4.2.1. Memories are dynamic - they change slightly whenever retrieved Interactive = ability to engage with one's learning process Any difficulties with this can usually be helped with strategies, technologies, resources

5. Sensory Register

5.1. What happens in Sensory Register?

5.1.1. Sensory Register detects stimuli Stimuli = something that causes people to react External stimuli - something like a sound, image, or touch Internal stimuli - some things like thoughts, feelings, emotions

5.1.2. Detects information consciously or subconsciously Information that isn't stimulating enough, or is too repetitive = discarded

5.1.3. Why does the Sensory Register filter out repetitive stimuli? Priority focused on new information

6. Immediate Memory

6.1. Time Constraints

6.1.1. Holds info for up to 30 seconds

6.2. Filters

6.2.1. Emotions able to effectively support learning if said emotions aren't overwhelming Strong emotions = a shut down of conscious processing and restraint of learning (results in reflexive response that directs brain to cause of emotion) Prefrontal cortex = logical judgmental center of brain, supports higher thinking Amygdala = emotional center of brain, acts impulsively Controlled, subtle emotions: info can be effectively passed to working memory, where strong emotions = info possibly discarded in immediate memory

6.2.2. Establish an intent to remember Willpower to remember info = info more valued by brain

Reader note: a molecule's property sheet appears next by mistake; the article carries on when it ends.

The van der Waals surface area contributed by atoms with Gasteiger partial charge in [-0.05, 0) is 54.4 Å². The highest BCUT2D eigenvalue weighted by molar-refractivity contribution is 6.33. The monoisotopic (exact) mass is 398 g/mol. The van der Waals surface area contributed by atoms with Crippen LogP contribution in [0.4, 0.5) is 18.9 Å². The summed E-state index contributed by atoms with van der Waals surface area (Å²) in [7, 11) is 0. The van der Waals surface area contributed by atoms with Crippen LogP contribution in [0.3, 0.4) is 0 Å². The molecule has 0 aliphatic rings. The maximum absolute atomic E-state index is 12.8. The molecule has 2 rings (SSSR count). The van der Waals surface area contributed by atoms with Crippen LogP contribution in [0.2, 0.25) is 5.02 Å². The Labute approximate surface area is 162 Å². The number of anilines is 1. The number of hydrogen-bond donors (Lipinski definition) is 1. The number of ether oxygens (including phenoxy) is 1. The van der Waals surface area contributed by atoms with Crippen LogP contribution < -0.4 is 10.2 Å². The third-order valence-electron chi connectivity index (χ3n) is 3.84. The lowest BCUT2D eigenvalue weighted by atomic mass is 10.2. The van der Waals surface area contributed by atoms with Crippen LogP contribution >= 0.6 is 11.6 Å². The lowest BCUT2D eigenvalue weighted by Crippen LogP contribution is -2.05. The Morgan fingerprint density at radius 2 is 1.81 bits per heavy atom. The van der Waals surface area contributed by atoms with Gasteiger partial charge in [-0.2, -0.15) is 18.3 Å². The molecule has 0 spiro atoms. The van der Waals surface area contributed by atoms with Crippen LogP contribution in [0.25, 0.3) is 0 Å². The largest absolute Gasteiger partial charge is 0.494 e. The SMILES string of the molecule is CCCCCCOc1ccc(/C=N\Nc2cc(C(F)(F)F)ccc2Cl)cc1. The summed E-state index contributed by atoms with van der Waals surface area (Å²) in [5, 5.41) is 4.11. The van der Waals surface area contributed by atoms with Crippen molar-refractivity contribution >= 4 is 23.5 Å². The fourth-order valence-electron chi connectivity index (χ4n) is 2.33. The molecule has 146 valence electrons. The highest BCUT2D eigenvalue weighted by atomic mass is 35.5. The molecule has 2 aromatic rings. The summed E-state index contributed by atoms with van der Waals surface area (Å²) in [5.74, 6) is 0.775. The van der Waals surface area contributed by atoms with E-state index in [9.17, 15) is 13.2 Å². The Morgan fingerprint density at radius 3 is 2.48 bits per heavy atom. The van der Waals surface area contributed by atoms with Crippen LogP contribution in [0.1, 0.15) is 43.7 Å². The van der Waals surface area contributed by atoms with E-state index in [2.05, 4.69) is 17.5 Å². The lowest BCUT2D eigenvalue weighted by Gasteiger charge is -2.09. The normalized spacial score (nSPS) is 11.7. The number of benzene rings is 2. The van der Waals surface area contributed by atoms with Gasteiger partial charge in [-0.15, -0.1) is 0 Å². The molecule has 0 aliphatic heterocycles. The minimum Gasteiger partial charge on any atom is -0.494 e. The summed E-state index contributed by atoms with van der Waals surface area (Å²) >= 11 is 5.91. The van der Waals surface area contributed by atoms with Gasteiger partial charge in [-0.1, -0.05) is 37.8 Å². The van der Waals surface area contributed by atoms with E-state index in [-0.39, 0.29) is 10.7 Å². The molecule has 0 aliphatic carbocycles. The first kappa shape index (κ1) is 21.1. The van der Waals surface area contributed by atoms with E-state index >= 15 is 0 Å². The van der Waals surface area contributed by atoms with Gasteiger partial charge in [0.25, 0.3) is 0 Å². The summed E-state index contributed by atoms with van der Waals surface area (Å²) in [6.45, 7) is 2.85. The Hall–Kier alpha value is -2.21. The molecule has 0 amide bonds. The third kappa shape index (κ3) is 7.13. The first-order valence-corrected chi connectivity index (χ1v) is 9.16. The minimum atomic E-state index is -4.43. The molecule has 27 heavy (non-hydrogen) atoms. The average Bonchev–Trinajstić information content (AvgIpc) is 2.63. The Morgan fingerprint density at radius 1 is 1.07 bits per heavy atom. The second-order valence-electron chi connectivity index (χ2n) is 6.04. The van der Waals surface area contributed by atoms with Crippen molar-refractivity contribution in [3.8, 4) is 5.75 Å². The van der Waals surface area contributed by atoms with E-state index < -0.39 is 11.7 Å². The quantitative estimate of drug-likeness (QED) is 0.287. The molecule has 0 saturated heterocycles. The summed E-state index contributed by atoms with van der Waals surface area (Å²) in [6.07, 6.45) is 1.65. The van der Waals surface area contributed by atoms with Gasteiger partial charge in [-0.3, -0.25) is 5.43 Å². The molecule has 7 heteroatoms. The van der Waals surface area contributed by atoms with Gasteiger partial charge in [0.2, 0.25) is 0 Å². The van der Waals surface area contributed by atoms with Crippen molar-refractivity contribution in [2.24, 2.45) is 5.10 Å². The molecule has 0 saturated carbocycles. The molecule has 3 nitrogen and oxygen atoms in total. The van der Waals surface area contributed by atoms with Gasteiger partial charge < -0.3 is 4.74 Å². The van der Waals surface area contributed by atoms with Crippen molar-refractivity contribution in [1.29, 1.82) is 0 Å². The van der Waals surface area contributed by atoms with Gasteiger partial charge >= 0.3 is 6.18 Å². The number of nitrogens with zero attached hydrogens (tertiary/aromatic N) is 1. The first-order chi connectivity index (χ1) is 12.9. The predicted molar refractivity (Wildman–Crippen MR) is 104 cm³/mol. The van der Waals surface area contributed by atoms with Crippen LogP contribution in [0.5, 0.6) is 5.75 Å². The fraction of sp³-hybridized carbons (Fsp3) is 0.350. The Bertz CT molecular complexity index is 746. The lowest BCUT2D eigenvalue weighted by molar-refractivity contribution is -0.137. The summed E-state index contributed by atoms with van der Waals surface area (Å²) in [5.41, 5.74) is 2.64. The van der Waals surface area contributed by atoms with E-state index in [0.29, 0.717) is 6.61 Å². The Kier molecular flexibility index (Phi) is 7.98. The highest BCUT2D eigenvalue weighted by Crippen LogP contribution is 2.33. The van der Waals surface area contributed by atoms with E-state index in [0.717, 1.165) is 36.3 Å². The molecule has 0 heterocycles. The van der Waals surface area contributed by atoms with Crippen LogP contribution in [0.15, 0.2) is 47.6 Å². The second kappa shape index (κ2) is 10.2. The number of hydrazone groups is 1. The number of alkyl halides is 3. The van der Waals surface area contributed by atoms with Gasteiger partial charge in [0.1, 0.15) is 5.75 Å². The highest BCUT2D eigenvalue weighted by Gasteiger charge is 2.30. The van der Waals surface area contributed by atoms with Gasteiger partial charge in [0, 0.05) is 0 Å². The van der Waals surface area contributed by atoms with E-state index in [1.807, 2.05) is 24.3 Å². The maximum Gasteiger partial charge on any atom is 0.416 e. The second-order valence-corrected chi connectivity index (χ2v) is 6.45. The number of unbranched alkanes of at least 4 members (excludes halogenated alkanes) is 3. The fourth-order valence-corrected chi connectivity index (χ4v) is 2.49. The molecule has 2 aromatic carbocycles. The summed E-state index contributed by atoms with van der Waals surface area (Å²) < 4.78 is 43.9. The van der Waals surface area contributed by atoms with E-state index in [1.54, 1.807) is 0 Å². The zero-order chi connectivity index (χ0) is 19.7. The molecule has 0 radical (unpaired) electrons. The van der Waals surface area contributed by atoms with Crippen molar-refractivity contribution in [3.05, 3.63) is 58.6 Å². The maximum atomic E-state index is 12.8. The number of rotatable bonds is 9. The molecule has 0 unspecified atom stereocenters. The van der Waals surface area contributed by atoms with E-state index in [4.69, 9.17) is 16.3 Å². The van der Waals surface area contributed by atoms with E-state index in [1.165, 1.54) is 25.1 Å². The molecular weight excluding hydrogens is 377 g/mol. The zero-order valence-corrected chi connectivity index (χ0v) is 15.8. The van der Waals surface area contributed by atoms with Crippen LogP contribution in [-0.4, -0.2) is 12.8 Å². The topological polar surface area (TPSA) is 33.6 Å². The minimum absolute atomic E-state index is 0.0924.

7. Working Memory

7.1. Actions of Working Memory

7.1.1. Working Memory involves mostly conscious processing 4 primary actions: 1. Receives/holds new information, 2. Accesses Long-term Memory to recall familiar information, 3. Processes. new info with recalled info, 4. Discards info or sends info to Output or Long-term Memory Processing is critical Synthesis (mixing old and new info) involved in higher thinking such as college assignments

7.1.2. 3 Primary Challenges in Working Memory 1. Extending the amount of time info stays in working memory, 2. Increasing depth of processing, and 3. capacity of working memory Improving note-taking process impacts these challenges Clearly identify main/supporting details in notes

7.2. Time Constraints of Working Memory

7.2.1. How Long will Information Stay in Working Memory? Depending on how you interacts with information after it was originally taken in, possibly hours or days Identified thresholds of Working Memory: 24 hours, 48 hours, 1 week Reviewing by interacting with recent information increases the time the information will stay in working memory and be retained

7.3. Capacity of Working Memory

7.3.1. 7 = capacity for items in Working Memory Findings for 7 referred to as "The Magic Number Seven, Plus or Minus Two"

7.3.2. Interest, distraction, time impact capacity of Working Memory If meaning/value established, more motivation in fully processing information A challenge: to refocus on a task: involves spending energy, as well as reentering information into working memory